An Interview with Julie Camacho

Hi guys!

Welcome to today’s blog another exciting one to bring to you all. An interview with Julie Camacho! I thoroughly hope you all enjoy!


Me: What’s your favourite day of the racing calendar?

Julie: The York Dante meeting because it brings good horses to our local track and is an indication that the flat season is really getting going!

Me: If you could train one horse that is currently in training elsewhere, what horse would you choose and why?

Julie: Stradivarius because he is so tough and consistent and comes back year in and year out.

Me: Who do you look up to in the racing game?

Julie: There are several people but probably William Haggas because he is so successful every year and yet he is so approachable and always the first person we would ask for help if we needed it.

Me: Do you ever get any down time? What’s your favourite thing to do when you do get some spare time?

Julie: We get every other Sunday off if we don’t have runners and a bit of down time during the winter. We usually try to get away on a family holiday during the winter months although that hasn’t been possible this year, but we managed to get to the Lake District instead. Several of our horses are named after our favourite destinations! During the season downtime, we spend time with family and going on walks with the dogs.

Me: What would you say to anyone who thinks racing is animal cruelty?

Julie: We would welcome anyone who thinks that to come and spend a day at our yard and see how well treated the horses are!

Me: What is your ‘horse to watch’ that you train?

Julie: A mare called Separate owned by Martin Hughes who has joined us from Richard Hannon. She had a very good level of form as a two year old, getting narrowly beaten in a Group 3 at Newmarket. Her form was quieter last year as can often happen with horses who are good two year olds, but she ran with credit several times. She’s had the winter off here and we are hoping she can return to something like her earlier form.

Me: What is your favourite racecourse to visit?

Julie: York because it is our local track, only a twenty minute drive away. It has world class racing and is run by great people.

Me: What’s your favourite race to watch back over the years?

Julie: We often watch back Judicial winning the Coral Charge at Sandown. It was our first Group 3 and he has been such a star for us. The Jockey Club sent a framed video of the race which is in our living room so we get to watch it back whenever we open it!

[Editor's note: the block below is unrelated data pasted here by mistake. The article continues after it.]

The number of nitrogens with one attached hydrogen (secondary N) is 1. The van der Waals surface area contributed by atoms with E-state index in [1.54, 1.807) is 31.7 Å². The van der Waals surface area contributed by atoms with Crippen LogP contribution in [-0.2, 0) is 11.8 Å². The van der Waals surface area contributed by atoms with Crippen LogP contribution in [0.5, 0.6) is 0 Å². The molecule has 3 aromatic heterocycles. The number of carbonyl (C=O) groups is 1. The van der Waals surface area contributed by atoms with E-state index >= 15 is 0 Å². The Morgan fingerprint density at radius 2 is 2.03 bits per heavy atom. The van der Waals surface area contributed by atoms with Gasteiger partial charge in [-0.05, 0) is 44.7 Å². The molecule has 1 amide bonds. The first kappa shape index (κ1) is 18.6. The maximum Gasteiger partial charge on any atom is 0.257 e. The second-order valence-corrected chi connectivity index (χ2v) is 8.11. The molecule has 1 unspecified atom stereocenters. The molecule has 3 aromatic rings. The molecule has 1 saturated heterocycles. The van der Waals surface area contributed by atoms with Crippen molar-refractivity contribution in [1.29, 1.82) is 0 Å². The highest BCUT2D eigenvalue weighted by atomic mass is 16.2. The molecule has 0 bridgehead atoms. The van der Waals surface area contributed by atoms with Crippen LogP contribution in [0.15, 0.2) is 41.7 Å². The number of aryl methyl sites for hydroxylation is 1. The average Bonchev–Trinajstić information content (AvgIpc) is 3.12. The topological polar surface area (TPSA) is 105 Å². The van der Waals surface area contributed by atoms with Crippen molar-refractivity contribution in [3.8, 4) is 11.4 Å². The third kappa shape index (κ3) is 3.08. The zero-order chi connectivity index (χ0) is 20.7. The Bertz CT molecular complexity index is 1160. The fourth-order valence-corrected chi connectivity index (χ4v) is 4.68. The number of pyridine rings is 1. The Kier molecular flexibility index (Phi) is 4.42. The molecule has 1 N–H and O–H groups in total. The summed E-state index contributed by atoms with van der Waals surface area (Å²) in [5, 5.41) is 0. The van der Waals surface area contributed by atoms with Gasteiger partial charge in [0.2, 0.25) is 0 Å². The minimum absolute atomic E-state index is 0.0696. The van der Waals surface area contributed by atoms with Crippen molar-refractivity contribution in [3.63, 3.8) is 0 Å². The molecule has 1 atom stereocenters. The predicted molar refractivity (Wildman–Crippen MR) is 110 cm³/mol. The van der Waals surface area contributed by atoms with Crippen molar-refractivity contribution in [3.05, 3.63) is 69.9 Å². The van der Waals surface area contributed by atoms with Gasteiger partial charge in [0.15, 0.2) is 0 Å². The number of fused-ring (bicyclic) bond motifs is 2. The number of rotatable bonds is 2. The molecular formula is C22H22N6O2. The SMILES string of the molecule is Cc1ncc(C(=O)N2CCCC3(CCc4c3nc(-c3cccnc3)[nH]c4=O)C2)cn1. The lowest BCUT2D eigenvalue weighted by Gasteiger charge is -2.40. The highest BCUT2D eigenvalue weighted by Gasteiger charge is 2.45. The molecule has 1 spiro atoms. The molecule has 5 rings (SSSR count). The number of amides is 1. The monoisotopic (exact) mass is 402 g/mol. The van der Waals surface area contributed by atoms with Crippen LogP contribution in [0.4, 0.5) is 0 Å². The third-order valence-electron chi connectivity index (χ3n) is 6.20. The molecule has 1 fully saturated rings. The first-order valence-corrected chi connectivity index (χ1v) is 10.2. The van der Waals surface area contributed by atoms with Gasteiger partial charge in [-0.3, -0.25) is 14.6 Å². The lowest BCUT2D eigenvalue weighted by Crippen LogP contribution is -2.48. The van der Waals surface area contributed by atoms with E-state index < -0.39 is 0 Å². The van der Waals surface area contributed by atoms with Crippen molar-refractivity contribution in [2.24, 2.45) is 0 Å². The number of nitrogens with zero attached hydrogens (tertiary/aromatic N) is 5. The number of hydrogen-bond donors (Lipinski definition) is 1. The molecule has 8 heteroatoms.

Judicial winning the Coral Charge at Sandown (07/07/2018) – Photo provided by Julie Camacho Racing

Another one is Lorton winning the £150,000 sales race at Newmarket as a two year old. There were 29 runners that day and you don’t ever think you can win races like that!

Me: What are your opinions surrounding discussions of banning the whip?

Julie: I would support a reduction in the amount of times a jockey is permitted to strike the horse with the whip.

Me: What is your best piece of advice for a young person following their passion, whether that be in racing or something else?

Julie: Get as much advice as you can before you set your goals, but once you’ve decided on what you want to do, be totally committed to achieving it even if it doesn’t come straight away.


As always, I would like to thank Julie and her family for allowing me to speak with them as well as providing some photos for this post. I thoroughly enjoyed this one and I hope my readers enjoy it also!

Thank you so much for reading and I will see you all in my next post which will be an interview with Barry Geraghty at 11am on Saturday (16/01/2021)!

An Interview with Phillip Dennis

Phillip Dennis

Hiya guys!

Today I am bringing you an interview with Phillip Dennis, I hope you enjoy!

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Me: What is your favourite race of your career, win or lose?

Phillip: My favourite race that I have won so far would have to be the Epsom Dash on Ornate. To win a big handicap just 40 minutes before the Derby was great and a real buzz, he also gave me my first Group One ride in the Nunthorpe this year, which would be up there for a favourite ride that didn’t win. Hopefully he can be seriously competitive in listed or group company this season.

Me: If you could ride any horse that you never have, past or present, what horse would you choose?

Phillip: If I could have ridden any horse past or present, I’d have to say Frankel as an obvious one. He was just a freak of a race horse and his Guineas win and York win stand out for me. A less obvious one would be Sole Power, he looked a real character to ride.

Me: What are your opinions surrounding the discussions of banning the whip?

Phillip: I think the whip issue could go on and on but it really is an important piece of equipment that the wider public don’t really understand. I’m not sure what the best way to go is, whether it’s tighten up penalties or reduce hits, but in my opinion, banning it would be crazy.

Me: As a jockey, weight is obviously a huge thing for you guys, so what would you eat on a regular day? Are there any periods across the year where you can actually just eat everything and anything or is it a strict kind of diet all year round?

Phillip: I’m fairly lucky with my weight that it stays quite level and I can eat relatively well, depending on what weights I have in the coming days. 48 hour declarations are definitely a help to get the weight sorted for a lighter ride. In the summer I’d watch it a bit more than in the winter. When it’s quieter you can use it as a bit of a break for the body.

Me: What would you say to anyone who thinks racing is animal cruelty?

Phillip: If I was to talk to someone who thought racing was cruel, I’d have to explain to them how well the horses are looked after, morning and night. People think they are forced to run, but the majority are only happy when they are out with a saddle on them. Stable staff do an unbelievable job and treat them like they are their own.

Me: Racing is an all year round sport, so when you do get some down time, what do you like to do?

Phillip: During the odd days I get off I try to play golf… very averagely. But I’d be a fair weather player. So other than that I like to spend time with friends and family. During the lockdown I tried my hand at the odd bit of DIY and gardening.

Me: Who do you look up to in the dressing room?

Phillip: In the North, it’s a great bunch of jockeys, as people and riders, so it would be hard to single one person out that I look up to, but any advice I can get off the more senior riders is a massive help and I like to get as much as possible.